PORTLAND -- If there’s one thing that teams should know about playing Jesuit’s boys basketball team, it’s that you can’t give Aiden Williams an inch to shoot.
One day after Lake Oswego paid a hefty price for this mistake, Jefferson suffered the same fate in the championship game of the OSAA / OnPoint Community Credit Union 6A tournament Saturday afternoon at the Chiles Center.
The 5-foot-11 senior guard caught fire with 12 points in the fourth quarter -- including three deep three-pointers -- as the No. 4 seed Crusaders came from behind to beat the No. 3 Democrats 71-66 for their first title since a four-year run at the top from 2009 to 2012.
“Aiden’s the best shooter in the state,” Jesuit senior wing Justin Bieker said. “He’s always going to be able to get his shots. There were times this year when it wasn’t falling. He stayed confident all year, and when the big moments came, he found a way to find his stroke and get it going.”
Williams went 5 of 8 from deep and scored 20 points. He repeatedly caught defenders flat-footed by using his quick release on shots well beyond the arc.
“A guy can put a hand in my face, do whatever they need, but I work on that with my dad and my coaches,” Williams said. “I’ve worked on that every day. I was kind of born with it, honestly.”
Williams’ outburst sparked the Crusaders (23-6) past big, talented and athletic Jefferson (24-6), a team that beat them 79-75 in the season opener Nov. 30. It is the seventh title for Jesuit coach Gene Potter, and given expectations throughout the season, probably the most unlikely.
“This group of young men had to play at their maximum ability level every night in this tournament to give ourselves a chance to win,” Potter said. “And obviously we did that tonight against an incredible Jefferson team. We talked about it was going to take our A-plus game, so let’s bring our A-plus game and see what happens.”
The Crusaders weren’t loaded with talent, but they played with a cohesion and purpose that their opponents couldn’t match.
“When you trust your teammates, we don’t think anybody can beat us,” Jesuit senior guard Will Sheaffer said. “We proved that throughout the state tournament. We came in with a chip on our shoulder each game.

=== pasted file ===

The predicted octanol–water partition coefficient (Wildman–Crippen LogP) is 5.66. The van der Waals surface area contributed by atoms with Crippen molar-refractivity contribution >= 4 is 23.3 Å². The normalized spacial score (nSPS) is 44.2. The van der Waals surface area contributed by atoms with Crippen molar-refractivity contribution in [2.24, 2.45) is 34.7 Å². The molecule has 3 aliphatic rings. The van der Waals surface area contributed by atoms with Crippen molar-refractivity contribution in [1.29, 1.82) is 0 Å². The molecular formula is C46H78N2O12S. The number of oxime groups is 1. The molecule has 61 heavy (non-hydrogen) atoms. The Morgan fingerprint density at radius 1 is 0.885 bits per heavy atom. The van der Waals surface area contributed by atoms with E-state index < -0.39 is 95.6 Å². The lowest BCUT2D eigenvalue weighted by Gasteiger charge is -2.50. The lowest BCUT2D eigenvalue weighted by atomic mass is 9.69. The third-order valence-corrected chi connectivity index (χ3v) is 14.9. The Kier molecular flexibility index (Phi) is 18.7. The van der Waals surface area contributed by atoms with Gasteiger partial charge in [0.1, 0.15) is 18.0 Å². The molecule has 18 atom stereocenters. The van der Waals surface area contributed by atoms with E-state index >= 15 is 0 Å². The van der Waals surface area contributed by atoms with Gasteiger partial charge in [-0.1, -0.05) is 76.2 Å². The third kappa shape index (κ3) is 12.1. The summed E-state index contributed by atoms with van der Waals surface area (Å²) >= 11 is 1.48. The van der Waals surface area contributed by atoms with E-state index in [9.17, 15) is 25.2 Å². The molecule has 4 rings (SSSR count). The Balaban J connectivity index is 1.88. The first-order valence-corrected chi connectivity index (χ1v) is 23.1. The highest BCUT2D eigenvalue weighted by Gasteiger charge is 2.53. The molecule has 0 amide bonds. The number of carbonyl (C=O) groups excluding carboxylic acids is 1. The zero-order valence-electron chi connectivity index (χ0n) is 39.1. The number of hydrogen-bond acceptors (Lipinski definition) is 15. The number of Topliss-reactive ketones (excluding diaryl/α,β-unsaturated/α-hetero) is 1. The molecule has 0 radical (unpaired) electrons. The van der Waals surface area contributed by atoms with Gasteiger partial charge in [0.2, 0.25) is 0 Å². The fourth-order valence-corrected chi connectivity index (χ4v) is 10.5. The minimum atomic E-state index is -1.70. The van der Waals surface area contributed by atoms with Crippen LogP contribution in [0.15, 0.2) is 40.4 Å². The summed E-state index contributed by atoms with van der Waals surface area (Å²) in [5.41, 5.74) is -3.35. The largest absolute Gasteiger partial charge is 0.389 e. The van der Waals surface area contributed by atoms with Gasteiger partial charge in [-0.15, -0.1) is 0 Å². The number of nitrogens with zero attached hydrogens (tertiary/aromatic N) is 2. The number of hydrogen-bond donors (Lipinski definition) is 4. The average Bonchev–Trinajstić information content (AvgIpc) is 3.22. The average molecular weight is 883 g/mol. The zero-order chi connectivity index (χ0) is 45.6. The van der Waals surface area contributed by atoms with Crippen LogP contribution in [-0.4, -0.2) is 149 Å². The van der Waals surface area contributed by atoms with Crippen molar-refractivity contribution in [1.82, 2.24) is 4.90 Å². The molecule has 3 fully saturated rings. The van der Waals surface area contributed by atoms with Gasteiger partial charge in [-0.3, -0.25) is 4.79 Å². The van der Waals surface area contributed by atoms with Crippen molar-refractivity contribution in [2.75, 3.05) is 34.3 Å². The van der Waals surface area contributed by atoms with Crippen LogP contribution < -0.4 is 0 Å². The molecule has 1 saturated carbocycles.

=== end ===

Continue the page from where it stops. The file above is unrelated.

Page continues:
“Nobody stopped us, so we just went ahead and did it. We’re all clutch dudes, and we performed.”
The Democrats paid respect to Potter and the Crusaders after the game.
“You can’t take nothing away from the legendary Potter. He knows what he’s doing,” said Jefferson coach Pat Strickland, who has five titles.
Democrats senior guard Marcus Tsohonis said of Potter: “He’s a great coach. He has them under control. Their guys make big shots, and they play disciplined D.”
Jesuit led 26-18 late in the second quarter when Jefferson senior Keylin Vance got hot, hitting three three-pointers to pull his team even at 29-29.
Down 31-29 at half, the Democrats cranked up their energy in the third quarter. They went on a 10-0 run -- getting two fading jumpers from Tsohonis -- to lead 41-35.
Jefferson led until Williams began to heat up early in the fourth quarter. Williams made three three-pointers and converted a three-point play as Jesuit surged ahead 55-51.
“You’ve got to guard him so deep, and he’s able to get by you and pull up for a jump shot,” Potter said of Williams. “Just super effective one-on-one.”
The Democrats didn’t have an answer for him.
“We know that Aiden Williams is a shooter,” Strickland said. “You’ve got to have a hand in his pocket so he can’t get the shot off. That was one of our strategies, not to let him shoot the threes.”
When Williams made a steal and fed Sheaffer for a three-point play, the lead was 58-51 with 3:17 left. Bieker made two free throws to push the lead to 64-53 with 1:40 remaining, and the Crusaders withstood a desperate comeback attempt by Tsohonis and the Democrats to seal the win.
As his players cut down the nets, Potter reflected on how his team became a champion.
“It’s a combination of kids really believing in one another, knowing where the ball needs to go, who’s got the hot hand,” Potter said. “Defensively, one of the better teams we’ve had rotation-wise, focusing on what we needed to do even when we were outmanned.”
Bieker scored a game-high 22 points, making 10 of 12 free throws. Sheaffer added 11 points and four assists for Jesuit, which shot 46.3 percent, including 8 of 18 on three-pointers.
The Crusaders were playing in their first final since 2015, when they fell to West Linn. They lost to West Linn in the 2016 quarterfinals and were eliminated by Jefferson the last two years, in the 2017 playoffs and 2018 quarterfinals.
Jesuit won it with four senior starters.
“I wish I could stay another four years with Coach,” Williams said. “I honestly love him so much. In my opinion, he’s the best coach in Oregon, maybe on the West Coast.”
Jefferson got 16 points from Vance, 16 points and nine rebounds from Tsohonis and 15 points and 13 rebounds from sophomore post Nate Rawlins-Kibonge.
Tsohonis, part of Jefferson’s last title team in 2017, lamented the missed opportunity as he moves on to a college career at Washington.
“I felt like we didn’t come out strong, and that’s the thing that we vouched on the whole time,” said Tsohonis, who shot 5 of 23 from the field. “If we came out strong and got a lead, I feel like we could’ve kept it.
“But we were playing down and we had to push ourselves to come back, and they’re a really good, disciplined team, so it was pretty tough.”